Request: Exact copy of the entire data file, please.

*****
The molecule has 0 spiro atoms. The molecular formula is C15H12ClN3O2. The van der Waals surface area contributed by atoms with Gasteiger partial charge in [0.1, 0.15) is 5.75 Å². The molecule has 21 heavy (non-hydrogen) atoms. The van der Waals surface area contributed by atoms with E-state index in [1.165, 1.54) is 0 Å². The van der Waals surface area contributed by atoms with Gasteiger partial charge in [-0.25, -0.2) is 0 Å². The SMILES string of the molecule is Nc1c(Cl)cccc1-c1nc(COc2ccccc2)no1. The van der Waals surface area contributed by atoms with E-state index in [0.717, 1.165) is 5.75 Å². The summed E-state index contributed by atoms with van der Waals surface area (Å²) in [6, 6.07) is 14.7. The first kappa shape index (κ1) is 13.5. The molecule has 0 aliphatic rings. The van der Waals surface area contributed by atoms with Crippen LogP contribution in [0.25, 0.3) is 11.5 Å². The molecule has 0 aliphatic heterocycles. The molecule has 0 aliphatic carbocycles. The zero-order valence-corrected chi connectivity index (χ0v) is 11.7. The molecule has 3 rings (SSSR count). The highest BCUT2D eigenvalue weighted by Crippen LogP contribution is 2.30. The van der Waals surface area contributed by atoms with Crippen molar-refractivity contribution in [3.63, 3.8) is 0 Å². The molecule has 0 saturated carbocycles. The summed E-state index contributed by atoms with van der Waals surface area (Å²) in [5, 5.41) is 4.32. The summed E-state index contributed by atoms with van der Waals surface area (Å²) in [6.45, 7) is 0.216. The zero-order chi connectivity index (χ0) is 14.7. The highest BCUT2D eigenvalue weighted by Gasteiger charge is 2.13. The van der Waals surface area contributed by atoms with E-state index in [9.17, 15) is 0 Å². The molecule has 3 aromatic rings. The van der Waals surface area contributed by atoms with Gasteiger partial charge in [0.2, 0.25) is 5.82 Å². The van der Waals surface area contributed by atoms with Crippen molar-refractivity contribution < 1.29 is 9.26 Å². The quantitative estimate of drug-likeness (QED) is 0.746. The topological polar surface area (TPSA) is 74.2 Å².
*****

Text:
The molecule has 0 spiro atoms. The molecular formula is C15H12ClN3O2. The van der Waals surface area contributed by atoms with Gasteiger partial charge in [0.1, 0.15) is 5.75 Å². The molecule has 21 heavy (non-hydrogen) atoms. The van der Waals surface area contributed by atoms with E-state index in [1.165, 1.54) is 0 Å². The van der Waals surface area contributed by atoms with Gasteiger partial charge in [-0.25, -0.2) is 0 Å². The SMILES string of the molecule is Nc1c(Cl)cccc1-c1nc(COc2ccccc2)no1. The van der Waals surface area contributed by atoms with E-state index in [0.717, 1.165) is 5.75 Å². The summed E-state index contributed by atoms with van der Waals surface area (Å²) in [6, 6.07) is 14.7. The first kappa shape index (κ1) is 13.5. The molecule has 0 aliphatic rings. The van der Waals surface area contributed by atoms with Crippen LogP contribution in [0.25, 0.3) is 11.5 Å². The molecule has 0 aliphatic heterocycles. The molecule has 0 aliphatic carbocycles. The zero-order valence-corrected chi connectivity index (χ0v) is 11.7. The molecule has 3 rings (SSSR count). The highest BCUT2D eigenvalue weighted by Crippen LogP contribution is 2.30. The van der Waals surface area contributed by atoms with Crippen molar-refractivity contribution in [3.63, 3.8) is 0 Å². The molecule has 0 saturated carbocycles. The summed E-state index contributed by atoms with van der Waals surface area (Å²) in [5, 5.41) is 4.32. The summed E-state index contributed by atoms with van der Waals surface area (Å²) in [6.45, 7) is 0.216. The zero-order chi connectivity index (χ0) is 14.7. The highest BCUT2D eigenvalue weighted by Gasteiger charge is 2.13. The van der Waals surface area contributed by atoms with E-state index in [9.17, 15) is 0 Å². The molecule has 3 aromatic rings. The van der Waals surface area contributed by atoms with Gasteiger partial charge in [0.2, 0.25) is 5.82 Å². The van der Waals surface area contributed by atoms with Crippen molar-refractivity contribution < 1.29 is 9.26 Å². The quantitative estimate of drug-likeness (QED) is 0.746. The topological polar surface area (TPSA) is 74.2 Å².